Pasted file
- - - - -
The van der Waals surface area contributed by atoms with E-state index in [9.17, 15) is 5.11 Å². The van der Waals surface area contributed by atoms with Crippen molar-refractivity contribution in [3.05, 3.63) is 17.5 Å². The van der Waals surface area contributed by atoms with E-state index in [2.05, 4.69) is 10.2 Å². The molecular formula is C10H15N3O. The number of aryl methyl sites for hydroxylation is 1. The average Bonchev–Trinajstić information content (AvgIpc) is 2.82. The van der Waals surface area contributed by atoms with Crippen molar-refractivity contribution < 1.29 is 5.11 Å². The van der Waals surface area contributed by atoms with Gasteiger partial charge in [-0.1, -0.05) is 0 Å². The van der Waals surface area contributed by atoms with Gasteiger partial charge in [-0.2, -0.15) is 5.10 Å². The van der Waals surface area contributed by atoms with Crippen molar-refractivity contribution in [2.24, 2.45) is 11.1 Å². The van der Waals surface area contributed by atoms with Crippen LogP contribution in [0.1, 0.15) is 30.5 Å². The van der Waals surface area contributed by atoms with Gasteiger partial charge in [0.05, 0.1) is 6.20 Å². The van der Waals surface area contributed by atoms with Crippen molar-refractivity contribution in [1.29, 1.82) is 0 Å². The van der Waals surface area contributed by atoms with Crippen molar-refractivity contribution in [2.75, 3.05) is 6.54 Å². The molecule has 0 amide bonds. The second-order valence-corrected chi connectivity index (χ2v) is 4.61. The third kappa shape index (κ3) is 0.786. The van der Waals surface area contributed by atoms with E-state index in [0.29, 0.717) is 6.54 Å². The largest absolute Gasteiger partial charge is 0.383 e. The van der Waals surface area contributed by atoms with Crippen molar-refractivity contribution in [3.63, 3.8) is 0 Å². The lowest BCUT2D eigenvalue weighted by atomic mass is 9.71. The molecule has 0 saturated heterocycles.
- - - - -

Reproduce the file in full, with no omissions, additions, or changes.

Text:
The van der Waals surface area contributed by atoms with E-state index in [9.17, 15) is 5.11 Å². The van der Waals surface area contributed by atoms with Crippen molar-refractivity contribution in [3.05, 3.63) is 17.5 Å². The van der Waals surface area contributed by atoms with E-state index in [2.05, 4.69) is 10.2 Å². The molecular formula is C10H15N3O. The number of aryl methyl sites for hydroxylation is 1. The average Bonchev–Trinajstić information content (AvgIpc) is 2.82. The van der Waals surface area contributed by atoms with Crippen molar-refractivity contribution < 1.29 is 5.11 Å². The van der Waals surface area contributed by atoms with Gasteiger partial charge in [-0.1, -0.05) is 0 Å². The van der Waals surface area contributed by atoms with Gasteiger partial charge in [-0.2, -0.15) is 5.10 Å². The van der Waals surface area contributed by atoms with Crippen molar-refractivity contribution in [2.24, 2.45) is 11.1 Å². The van der Waals surface area contributed by atoms with Crippen LogP contribution in [0.1, 0.15) is 30.5 Å². The van der Waals surface area contributed by atoms with Gasteiger partial charge in [0.05, 0.1) is 6.20 Å². The van der Waals surface area contributed by atoms with Crippen molar-refractivity contribution in [1.29, 1.82) is 0 Å². The van der Waals surface area contributed by atoms with Crippen molar-refractivity contribution in [2.75, 3.05) is 6.54 Å². The molecule has 0 amide bonds. The second-order valence-corrected chi connectivity index (χ2v) is 4.61. The third kappa shape index (κ3) is 0.786. The van der Waals surface area contributed by atoms with E-state index in [0.29, 0.717) is 6.54 Å². The largest absolute Gasteiger partial charge is 0.383 e. The van der Waals surface area contributed by atoms with Crippen molar-refractivity contribution in [3.63, 3.8) is 0 Å². The lowest BCUT2D eigenvalue weighted by atomic mass is 9.71. The molecule has 0 saturated heterocycles.